DES MOINES, Iowa — Vice President George Bush finally got the folks' attention out here, and in so doing has induced widespread feelings of social insecurity in this otherwise seemingly stable and sensible state.
But he didn't do it with his hint on Wednesday that if he were President he might consider raising taxes after all if that turned out to be the only way to reduce the federal deficit. Nor with his challenge to the other Republican presidential hopefuls to sign off on the Administration's proposed intermediate-range missile-reduction agreement with the Soviet Union.
No, he did it with his explanation of why he finished a disappointing third behind former television evangelist Pat Robertson and Sen. Bob Dole (R-Kan.) in the Republican straw poll here a month ago.
Bush said that while Robertson was able to bus about 1,300 of his supporters to the Saturday event in Ames, "A lot of the people who support me, they were at an air show (in Cedar Rapids), they were at their daughter's coming-out party, or teeing up at the golf course in that all-important last round and they were turning out at high school reunions."
Representatives of a whole class of thunderstruck Iowa Republicans are feeling embarrassed, if not humiliated. It seems that not only has none of them ever been invited to a debutante's ball in Iowa, they've scarcely even heard of one.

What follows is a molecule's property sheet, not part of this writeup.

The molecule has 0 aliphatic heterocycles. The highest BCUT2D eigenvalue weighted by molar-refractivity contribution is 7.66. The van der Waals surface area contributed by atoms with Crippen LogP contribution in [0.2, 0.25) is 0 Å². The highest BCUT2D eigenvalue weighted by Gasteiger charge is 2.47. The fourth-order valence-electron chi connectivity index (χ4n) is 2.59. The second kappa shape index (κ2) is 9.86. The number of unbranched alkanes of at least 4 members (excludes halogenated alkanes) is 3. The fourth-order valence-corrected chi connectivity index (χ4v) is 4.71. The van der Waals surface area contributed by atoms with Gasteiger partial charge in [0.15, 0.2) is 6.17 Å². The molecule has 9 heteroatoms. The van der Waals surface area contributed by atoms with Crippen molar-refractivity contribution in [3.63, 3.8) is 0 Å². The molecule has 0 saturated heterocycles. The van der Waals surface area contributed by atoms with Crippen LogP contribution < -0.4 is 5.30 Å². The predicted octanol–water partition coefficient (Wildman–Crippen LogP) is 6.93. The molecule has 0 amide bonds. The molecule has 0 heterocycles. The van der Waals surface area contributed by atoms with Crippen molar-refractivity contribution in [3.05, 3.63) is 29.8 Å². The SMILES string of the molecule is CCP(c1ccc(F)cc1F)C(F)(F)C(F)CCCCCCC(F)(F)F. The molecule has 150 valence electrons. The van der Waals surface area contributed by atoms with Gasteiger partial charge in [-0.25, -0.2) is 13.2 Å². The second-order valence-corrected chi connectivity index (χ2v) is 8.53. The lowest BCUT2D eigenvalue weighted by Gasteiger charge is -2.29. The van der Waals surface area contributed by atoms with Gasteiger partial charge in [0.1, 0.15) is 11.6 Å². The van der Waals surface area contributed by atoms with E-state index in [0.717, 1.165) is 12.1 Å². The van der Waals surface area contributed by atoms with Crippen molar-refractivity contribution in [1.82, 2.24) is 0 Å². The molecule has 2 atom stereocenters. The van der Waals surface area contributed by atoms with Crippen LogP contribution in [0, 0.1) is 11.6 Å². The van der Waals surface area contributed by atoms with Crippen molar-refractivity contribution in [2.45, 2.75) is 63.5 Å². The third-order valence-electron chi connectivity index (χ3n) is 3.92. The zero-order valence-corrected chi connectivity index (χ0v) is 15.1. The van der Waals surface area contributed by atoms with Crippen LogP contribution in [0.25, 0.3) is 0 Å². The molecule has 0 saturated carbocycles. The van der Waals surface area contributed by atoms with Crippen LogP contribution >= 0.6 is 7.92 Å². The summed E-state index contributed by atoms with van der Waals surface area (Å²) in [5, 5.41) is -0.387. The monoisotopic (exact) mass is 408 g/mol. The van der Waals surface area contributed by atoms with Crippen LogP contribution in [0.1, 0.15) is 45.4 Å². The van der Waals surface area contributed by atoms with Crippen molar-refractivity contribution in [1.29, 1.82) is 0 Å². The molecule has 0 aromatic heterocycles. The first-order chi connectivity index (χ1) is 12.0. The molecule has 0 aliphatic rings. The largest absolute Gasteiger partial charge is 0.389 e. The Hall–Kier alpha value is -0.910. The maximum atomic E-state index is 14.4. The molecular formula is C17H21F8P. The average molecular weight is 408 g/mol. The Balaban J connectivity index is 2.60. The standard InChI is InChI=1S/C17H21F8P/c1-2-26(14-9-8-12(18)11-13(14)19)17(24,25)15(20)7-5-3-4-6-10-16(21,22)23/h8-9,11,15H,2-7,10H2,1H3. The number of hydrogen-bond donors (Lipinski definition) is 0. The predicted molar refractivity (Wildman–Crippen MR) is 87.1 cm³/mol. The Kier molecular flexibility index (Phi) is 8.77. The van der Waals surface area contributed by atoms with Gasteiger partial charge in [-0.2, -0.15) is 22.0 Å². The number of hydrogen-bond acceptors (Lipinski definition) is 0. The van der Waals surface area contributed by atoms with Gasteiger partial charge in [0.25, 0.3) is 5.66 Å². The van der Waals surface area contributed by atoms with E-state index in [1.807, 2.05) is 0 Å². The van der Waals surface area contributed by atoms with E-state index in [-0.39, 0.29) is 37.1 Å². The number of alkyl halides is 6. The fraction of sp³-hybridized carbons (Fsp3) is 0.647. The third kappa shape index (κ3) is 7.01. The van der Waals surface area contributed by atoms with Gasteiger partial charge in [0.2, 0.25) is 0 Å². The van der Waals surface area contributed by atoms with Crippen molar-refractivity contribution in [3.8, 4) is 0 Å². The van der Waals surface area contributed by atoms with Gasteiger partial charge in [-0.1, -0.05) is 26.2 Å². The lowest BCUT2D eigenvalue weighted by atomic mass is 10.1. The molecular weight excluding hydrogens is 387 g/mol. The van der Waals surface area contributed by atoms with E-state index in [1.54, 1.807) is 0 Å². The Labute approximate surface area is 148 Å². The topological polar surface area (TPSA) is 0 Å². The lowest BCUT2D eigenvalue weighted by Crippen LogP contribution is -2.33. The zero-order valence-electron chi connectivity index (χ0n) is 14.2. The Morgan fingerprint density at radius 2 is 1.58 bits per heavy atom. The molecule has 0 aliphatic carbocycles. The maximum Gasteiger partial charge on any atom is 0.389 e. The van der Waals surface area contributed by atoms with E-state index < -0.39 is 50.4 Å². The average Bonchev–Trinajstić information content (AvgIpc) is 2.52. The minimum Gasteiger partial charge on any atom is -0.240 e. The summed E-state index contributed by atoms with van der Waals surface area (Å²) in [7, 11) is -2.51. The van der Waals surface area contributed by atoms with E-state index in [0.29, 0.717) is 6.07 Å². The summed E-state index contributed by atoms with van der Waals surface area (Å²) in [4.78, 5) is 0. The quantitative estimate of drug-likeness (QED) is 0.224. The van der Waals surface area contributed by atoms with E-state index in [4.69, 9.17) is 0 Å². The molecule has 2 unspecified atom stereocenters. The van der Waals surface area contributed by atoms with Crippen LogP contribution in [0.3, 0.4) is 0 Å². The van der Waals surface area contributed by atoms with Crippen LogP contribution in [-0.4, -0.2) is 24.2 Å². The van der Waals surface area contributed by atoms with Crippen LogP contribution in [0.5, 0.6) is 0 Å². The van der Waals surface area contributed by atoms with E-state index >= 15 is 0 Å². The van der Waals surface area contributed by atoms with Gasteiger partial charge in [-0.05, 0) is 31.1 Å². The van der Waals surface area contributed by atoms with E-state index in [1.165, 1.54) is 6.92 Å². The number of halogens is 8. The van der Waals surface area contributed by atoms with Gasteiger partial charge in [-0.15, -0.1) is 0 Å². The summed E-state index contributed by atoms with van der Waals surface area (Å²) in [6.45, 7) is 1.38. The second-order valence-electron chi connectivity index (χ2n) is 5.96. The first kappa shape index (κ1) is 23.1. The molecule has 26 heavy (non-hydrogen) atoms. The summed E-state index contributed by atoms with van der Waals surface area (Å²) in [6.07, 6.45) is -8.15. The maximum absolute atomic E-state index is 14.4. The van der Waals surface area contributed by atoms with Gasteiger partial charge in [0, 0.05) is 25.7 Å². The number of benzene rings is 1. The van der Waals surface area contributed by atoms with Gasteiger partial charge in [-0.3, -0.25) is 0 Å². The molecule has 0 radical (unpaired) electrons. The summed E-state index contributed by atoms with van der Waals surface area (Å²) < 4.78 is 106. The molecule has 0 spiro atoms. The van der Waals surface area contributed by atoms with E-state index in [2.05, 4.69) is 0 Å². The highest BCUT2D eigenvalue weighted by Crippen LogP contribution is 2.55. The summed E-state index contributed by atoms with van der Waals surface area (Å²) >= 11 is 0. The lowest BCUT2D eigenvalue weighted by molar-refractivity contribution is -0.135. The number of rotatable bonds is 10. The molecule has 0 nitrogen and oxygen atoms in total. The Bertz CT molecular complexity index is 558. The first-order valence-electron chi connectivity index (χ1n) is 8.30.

"I've had some suspicions that I wasn't socially acceptable, but I never realized how bad it was," said Steve Roberts, a Des Moines lawyer and former state GOP chairman. "I don't even know anyone who knows about one, that's how far down the line I am. We owe him a debt for pointing out who's in and who's out and he needs to spend more time here getting us educated.
"Is he sure they were at coming-out parties? They may have been mountain climbing or went to the beach."
Roberts, who is supporting Dole, now wonders why he has never been invited to a coming-out party in Russell, Kan. (population 5,427), Dole's home town.
"I've never heard of a coming-out party in Iowa," said Penny Brown, who was born, reared and educated in Iowa. "That's an Eastern phenomenon. I don't think Iowans are plugged into the concept of coming-out parties."
One Iowa Republican speculated that Bush may have revolutionized the nation's social priorities.
"It's possible that an invitation to a debutante ball in Iowa will become more cherished than one to the White House," he said.
"That defines Bush's supporters: country-club types and aviation enthusiasts," said another Iowa Republican. "Fortunately for him, there's no golfing here in February (when the caucuses are scheduled)."
As befits his rank, it was left to Bush's Iowa chairman, George Wittgraf, a lawyer from Cherokee, to explain the situation.
"This was a generic reference to community celebrations like weddings and Chamber of Commerce dinners," he said. "Boone was having Pufferbelly Days that day, which is a celebration of its railroad history. There was the air show in Cedar Rapids and the Tri-City Rodeo in Fort Madison. Bush and Dole supporters are the kind of people who make these events happen and they think we're crazy to put so much emphasis on a straw poll."